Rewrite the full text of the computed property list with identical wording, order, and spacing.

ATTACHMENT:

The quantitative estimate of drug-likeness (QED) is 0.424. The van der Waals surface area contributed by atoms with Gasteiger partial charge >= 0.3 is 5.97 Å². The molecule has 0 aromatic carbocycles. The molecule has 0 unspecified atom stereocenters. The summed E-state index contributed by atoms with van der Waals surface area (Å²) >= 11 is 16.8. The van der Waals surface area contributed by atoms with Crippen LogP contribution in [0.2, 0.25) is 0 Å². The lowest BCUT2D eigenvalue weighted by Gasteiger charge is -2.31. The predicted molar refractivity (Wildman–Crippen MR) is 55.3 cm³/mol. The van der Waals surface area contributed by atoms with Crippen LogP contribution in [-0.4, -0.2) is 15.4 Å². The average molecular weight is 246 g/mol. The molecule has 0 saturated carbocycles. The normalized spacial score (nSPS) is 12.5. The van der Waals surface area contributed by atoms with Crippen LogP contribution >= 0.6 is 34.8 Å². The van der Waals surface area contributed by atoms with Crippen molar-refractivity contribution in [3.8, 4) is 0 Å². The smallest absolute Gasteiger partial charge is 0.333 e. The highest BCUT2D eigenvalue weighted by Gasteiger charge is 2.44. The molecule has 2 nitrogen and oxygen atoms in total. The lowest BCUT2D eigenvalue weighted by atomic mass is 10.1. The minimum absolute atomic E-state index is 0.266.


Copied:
The quantitative estimate of drug-likeness (QED) is 0.424. The van der Waals surface area contributed by atoms with Gasteiger partial charge >= 0.3 is 5.97 Å². The molecule has 0 aromatic carbocycles. The molecule has 0 unspecified atom stereocenters. The summed E-state index contributed by atoms with van der Waals surface area (Å²) >= 11 is 16.8. The van der Waals surface area contributed by atoms with Crippen LogP contribution in [0.2, 0.25) is 0 Å². The lowest BCUT2D eigenvalue weighted by Gasteiger charge is -2.31. The predicted molar refractivity (Wildman–Crippen MR) is 55.3 cm³/mol. The van der Waals surface area contributed by atoms with Crippen LogP contribution in [-0.4, -0.2) is 15.4 Å². The average molecular weight is 246 g/mol. The molecule has 0 saturated carbocycles. The normalized spacial score (nSPS) is 12.5. The van der Waals surface area contributed by atoms with Crippen LogP contribution >= 0.6 is 34.8 Å². The van der Waals surface area contributed by atoms with Crippen molar-refractivity contribution in [3.8, 4) is 0 Å². The smallest absolute Gasteiger partial charge is 0.333 e. The highest BCUT2D eigenvalue weighted by Gasteiger charge is 2.44. The molecule has 2 nitrogen and oxygen atoms in total. The lowest BCUT2D eigenvalue weighted by atomic mass is 10.1. The minimum absolute atomic E-state index is 0.266.